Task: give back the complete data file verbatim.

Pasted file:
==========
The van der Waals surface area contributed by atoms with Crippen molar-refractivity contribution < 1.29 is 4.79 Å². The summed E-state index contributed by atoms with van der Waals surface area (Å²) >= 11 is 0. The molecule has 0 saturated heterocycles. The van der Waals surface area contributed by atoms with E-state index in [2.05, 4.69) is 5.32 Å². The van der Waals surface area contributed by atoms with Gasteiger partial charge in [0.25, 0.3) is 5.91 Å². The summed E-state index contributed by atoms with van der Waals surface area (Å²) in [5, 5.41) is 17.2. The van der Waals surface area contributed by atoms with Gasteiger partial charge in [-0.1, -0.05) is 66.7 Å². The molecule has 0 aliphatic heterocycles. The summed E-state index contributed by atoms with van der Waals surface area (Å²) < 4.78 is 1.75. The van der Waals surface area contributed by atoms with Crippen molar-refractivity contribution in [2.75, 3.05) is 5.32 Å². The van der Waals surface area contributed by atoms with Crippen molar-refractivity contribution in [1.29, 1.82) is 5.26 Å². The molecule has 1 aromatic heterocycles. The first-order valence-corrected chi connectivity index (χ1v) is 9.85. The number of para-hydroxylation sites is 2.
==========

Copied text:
The van der Waals surface area contributed by atoms with Crippen molar-refractivity contribution < 1.29 is 4.79 Å². The summed E-state index contributed by atoms with van der Waals surface area (Å²) >= 11 is 0. The molecule has 0 saturated heterocycles. The van der Waals surface area contributed by atoms with E-state index in [2.05, 4.69) is 5.32 Å². The van der Waals surface area contributed by atoms with Gasteiger partial charge in [0.25, 0.3) is 5.91 Å². The summed E-state index contributed by atoms with van der Waals surface area (Å²) in [5, 5.41) is 17.2. The van der Waals surface area contributed by atoms with Gasteiger partial charge in [-0.1, -0.05) is 66.7 Å². The molecule has 0 aliphatic heterocycles. The summed E-state index contributed by atoms with van der Waals surface area (Å²) < 4.78 is 1.75. The van der Waals surface area contributed by atoms with Crippen molar-refractivity contribution in [2.75, 3.05) is 5.32 Å². The van der Waals surface area contributed by atoms with Crippen molar-refractivity contribution in [1.29, 1.82) is 5.26 Å². The molecule has 1 aromatic heterocycles. The first-order valence-corrected chi connectivity index (χ1v) is 9.85. The number of para-hydroxylation sites is 2.